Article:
Are Beardless Terracotta Warriors Evidence of Teenage Soldiers in Qin Empire?

The Terracotta Warriors of Xi'an

Although each of the Terracotta warriors was sculpted to be unique, one common physical trait they all share is a beard. But a new discovery has found that a handful of statues bear no facial hair, suggesting that the Terracotta army had teenaged soldiers enlisted in its ranks.

The Terracotta Army was built at the behest of China’s first emperor more than 2,000 years ago, when beards were a must for all adult males. To have one was a matter of respect, and one way of dealing with criminals at the time was cutting off their beards as a form of punishment.

So to find statues beardless likely indicates that they were of a young age said Yuan Zhongyi, an honorary curator of the Museum of the Terracotta Warriors.

In a news article Yuan said, “Some warriors have no beards, but for ancient Chinese, facial hair was part of the culture, so those warriors could be considered to represent soldiers under 17 years old.”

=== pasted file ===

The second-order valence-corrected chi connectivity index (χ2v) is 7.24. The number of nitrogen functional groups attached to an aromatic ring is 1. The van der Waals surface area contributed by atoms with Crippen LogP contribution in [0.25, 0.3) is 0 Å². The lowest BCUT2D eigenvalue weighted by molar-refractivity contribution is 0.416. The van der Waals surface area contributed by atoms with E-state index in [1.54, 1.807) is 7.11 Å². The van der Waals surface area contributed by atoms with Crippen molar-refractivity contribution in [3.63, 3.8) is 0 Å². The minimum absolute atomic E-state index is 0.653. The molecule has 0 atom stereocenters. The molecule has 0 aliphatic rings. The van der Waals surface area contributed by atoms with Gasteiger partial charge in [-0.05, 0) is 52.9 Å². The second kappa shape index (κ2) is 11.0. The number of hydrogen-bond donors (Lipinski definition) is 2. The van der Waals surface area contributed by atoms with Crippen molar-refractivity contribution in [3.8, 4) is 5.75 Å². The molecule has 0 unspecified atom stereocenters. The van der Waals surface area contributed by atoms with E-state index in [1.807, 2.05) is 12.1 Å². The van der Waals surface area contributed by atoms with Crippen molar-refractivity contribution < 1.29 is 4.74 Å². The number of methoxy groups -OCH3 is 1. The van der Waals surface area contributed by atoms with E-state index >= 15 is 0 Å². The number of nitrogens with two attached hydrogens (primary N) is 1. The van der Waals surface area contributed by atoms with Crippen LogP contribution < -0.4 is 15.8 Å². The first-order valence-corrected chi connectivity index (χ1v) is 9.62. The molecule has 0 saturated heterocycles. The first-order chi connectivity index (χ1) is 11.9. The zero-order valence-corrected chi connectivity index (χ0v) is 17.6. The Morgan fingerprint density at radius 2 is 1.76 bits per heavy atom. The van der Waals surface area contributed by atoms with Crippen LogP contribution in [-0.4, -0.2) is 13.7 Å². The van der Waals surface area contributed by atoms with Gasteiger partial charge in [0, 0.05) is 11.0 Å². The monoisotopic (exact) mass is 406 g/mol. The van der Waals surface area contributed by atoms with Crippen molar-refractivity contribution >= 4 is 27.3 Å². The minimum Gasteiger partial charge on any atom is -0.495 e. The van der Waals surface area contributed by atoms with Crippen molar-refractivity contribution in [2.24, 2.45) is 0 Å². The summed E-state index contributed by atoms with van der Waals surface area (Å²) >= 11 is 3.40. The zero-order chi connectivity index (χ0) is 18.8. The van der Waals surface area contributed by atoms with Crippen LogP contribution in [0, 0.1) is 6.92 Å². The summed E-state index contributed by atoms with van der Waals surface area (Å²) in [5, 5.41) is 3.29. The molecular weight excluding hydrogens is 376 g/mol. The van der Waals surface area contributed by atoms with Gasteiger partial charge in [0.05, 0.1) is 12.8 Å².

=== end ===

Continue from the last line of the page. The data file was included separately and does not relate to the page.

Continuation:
During the rule of the first emperor, the military age for males was 17, and child soldiers were not common. But there is some evidence in historical documents that say males older than 15 were enlisted in a battle to defeat the Zhao kingdom.

More than 1,000 Terracotta warriors have been discovered. But of those, less than 10 have faces sculpted without beards. The find was presented during a 35th anniversary commemoration of the Terracotta Army’s discovery near Xi’an, China.